Advice: first jobs & working from home

These are “strange times” we’re living in, as it seems like every other email sign-off is reminding us these days. Getting your first job in publishing isn’t easy at the best of times, but things might feel especially intimidating now. We’ve asked around the virtual office at EUP (which we reckon has a combined industry experience of over 300 years between us) and put together some advice for anyone applying for their first publishing job:

  • “Now’s a good time to make sure your basics are up-to-scratch. You already know you need impeccable language skills, but you’ll also need a solid grasp of arithmetic. Saying that you’re ‘not a maths person’ is not going to get you in the door; make sure you are confident with multiplying, dividing and percentages. If you need some practice, there are lots of websites that can help e.g.”

  • “It’s also a good time to brush up on the software and skills you’ll need. Maybe you’ll be using Adobe Creative Suite; you might need to know about websites (HTML, SEO, design and accessibility all play a part); social media isn’t just for marketing; there are various scheduling and CRM databases; everyone uses Word, Excel and email. And then there’s also the stuff that’s just plain interesting for publishers. We’ll be impressed if you’ve taken the time to complete some relevant courses or tutorials under your own steam.”

  • “Before you hit ‘send’, review what you’ve written once, then again, then go away and come back and look at it again. Maybe get someone else to read it too. I know none of us is perfect at the end of the day, but slips in grammar etc. and presentation are a real downer in applications – and especially so for jobs in publishing.”

  • “I think my top piece of advice would be to get yourself organised. Write everything down and keep the same info in an electronic diary with reminders because there are one million deadlines.”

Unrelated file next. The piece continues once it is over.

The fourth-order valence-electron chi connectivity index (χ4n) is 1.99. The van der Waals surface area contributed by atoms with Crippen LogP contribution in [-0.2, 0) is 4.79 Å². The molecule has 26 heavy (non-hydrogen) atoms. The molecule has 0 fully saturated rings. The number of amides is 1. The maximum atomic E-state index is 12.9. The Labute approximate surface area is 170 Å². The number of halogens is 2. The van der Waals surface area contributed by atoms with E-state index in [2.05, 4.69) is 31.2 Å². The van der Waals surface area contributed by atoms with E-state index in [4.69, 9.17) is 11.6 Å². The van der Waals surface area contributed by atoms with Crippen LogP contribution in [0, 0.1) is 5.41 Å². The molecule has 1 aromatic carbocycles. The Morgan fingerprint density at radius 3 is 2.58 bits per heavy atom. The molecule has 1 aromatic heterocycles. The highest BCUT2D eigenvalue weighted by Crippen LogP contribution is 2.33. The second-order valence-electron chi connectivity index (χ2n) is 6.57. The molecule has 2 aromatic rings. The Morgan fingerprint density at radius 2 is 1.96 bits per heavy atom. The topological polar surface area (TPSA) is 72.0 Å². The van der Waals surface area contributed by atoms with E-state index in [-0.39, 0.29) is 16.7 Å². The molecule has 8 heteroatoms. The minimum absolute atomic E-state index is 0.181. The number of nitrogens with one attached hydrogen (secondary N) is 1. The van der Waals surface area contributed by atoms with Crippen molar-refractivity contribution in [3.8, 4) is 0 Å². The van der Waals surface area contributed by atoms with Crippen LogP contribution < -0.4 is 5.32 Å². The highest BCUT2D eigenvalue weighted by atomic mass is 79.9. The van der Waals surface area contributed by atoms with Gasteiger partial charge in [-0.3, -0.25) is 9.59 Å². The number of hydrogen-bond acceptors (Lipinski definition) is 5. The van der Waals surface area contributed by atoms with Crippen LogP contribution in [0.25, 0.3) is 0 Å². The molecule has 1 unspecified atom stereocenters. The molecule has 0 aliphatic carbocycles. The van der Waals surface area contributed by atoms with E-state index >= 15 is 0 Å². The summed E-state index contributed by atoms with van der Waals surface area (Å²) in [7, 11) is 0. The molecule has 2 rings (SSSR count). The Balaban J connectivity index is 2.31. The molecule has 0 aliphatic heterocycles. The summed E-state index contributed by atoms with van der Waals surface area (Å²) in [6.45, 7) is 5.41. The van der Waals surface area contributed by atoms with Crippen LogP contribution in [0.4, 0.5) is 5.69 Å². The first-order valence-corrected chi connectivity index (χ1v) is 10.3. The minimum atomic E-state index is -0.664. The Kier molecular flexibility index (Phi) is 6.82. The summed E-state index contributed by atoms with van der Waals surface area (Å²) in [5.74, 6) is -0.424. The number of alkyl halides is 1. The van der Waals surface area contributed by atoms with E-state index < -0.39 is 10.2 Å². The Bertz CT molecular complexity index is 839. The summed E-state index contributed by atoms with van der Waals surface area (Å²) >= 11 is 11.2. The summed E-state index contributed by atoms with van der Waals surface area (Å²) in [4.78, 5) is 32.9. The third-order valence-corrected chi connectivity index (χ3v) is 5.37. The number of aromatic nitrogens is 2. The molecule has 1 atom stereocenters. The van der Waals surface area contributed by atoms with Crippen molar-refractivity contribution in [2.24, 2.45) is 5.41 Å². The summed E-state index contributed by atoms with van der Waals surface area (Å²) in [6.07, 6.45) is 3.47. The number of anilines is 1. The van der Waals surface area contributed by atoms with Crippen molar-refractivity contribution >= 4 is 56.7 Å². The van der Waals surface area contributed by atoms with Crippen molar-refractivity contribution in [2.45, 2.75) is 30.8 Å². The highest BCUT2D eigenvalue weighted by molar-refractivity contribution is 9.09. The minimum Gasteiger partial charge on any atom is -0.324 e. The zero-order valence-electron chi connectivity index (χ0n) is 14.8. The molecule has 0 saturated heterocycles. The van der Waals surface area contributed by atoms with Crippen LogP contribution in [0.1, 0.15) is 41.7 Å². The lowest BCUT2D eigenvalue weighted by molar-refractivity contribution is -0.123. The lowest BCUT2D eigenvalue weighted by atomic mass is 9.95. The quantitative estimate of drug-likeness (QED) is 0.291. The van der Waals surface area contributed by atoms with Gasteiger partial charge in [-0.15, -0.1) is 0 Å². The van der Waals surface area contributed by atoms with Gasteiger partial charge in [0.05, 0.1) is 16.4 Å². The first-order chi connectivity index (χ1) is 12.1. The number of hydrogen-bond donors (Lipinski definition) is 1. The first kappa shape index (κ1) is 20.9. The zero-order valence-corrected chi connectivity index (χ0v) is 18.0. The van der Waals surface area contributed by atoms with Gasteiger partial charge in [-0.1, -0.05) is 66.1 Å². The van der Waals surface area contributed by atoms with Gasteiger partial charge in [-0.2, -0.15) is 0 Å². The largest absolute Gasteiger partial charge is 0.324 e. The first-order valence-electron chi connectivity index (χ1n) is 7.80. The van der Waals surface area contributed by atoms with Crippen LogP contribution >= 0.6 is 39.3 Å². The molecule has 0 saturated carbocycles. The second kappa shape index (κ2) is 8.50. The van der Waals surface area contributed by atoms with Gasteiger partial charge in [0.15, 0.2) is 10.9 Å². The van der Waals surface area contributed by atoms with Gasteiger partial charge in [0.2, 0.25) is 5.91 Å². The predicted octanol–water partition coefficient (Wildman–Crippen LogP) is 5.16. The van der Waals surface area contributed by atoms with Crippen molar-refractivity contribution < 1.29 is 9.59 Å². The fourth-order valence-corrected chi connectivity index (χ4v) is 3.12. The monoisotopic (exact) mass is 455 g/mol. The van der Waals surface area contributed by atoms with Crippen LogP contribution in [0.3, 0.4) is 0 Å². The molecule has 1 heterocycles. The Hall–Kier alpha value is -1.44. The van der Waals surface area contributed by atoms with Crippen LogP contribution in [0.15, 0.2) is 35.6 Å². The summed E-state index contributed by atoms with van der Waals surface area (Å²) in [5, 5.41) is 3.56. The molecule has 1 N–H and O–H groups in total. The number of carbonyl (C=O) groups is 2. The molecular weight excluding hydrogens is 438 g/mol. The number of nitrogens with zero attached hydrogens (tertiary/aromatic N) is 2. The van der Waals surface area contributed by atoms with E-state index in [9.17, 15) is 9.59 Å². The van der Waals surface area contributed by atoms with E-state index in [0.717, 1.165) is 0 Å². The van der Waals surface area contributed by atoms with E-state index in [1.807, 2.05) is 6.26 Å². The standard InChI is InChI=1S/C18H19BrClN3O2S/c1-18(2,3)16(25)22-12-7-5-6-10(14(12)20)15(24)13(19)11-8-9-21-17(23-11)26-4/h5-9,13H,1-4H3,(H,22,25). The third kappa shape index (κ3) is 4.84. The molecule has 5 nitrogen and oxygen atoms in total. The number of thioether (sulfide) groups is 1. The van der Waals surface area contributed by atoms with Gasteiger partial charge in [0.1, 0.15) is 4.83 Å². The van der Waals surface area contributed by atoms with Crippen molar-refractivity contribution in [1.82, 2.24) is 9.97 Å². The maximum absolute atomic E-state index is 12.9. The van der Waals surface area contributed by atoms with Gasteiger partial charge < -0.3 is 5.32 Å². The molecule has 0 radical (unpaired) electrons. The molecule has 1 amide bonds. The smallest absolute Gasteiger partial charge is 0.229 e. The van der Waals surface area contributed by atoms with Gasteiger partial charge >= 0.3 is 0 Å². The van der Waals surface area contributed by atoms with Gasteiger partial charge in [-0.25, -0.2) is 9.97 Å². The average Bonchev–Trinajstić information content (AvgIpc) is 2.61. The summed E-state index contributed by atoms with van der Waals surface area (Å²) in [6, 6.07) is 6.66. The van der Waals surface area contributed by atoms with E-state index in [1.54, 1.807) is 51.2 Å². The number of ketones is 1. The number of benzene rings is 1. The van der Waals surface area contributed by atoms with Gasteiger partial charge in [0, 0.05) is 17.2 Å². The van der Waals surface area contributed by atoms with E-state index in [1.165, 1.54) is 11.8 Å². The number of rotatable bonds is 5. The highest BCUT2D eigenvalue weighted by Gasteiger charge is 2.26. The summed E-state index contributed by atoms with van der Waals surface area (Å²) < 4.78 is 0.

• “It’s difficult to find publishing work experience at the moment, but a lot of what publishers are looking for isn’t unique to publishing. Do you have experience of customer service? Being professional when working with difficult people? Solving problems? Keeping things on schedule? That’s what we want.”

We’ve also asked around for top tips for working from home – we’ve been working from our home offices/dining tables/sofas since the first lockdown in March. Since publishing people tend to be a sociable bunch, this definitely hasn’t been easy for everyone, but we do want to share some great suggestions from the team for how we’re surviving in this isolating new world:

  • “When working from home you are still in a team. On the cuddly side, that means you have friends even if they are at the other end of an email or a Zoom call, so never feel that you are cut off. On the businesslike side, that means you must remember to wear your ‘work hat’ when dealing with colleagues, clients and assignments, even if the rest of you is cocooned inside a onesie or a T-shirt + trackie bottoms.”

  • “Try to keep your work life separate from your home life. My office space is in a corner I only sit in when I’m working. If I’m there, I’m working; if I’m not, I’m not.”

  • “Even though you’re not going anywhere, consider working a ‘commute’ into your day to keep active and provide a mental break between home and work. I do 30 minutes of yoga in place of my usual walk to work.”

  • “Wear daytime clothes when you’re working. I’m not saying don’t wear pyjamas, just have separate daytime pyjamas and nighttime pyjamas.”

  • “Take proper breaks (doing your household chores is not a break). Get up and move around. Apparently we’re meant to get fresh air every now and then.”

  • “Sign off when you’re meant to. I have never had a job in publishing where the work was finished at the end of the day. That has not changed, and just because I’m already home and have nowhere else to be doesn’t mean I’m expected (or paid!) to work longer hours.”

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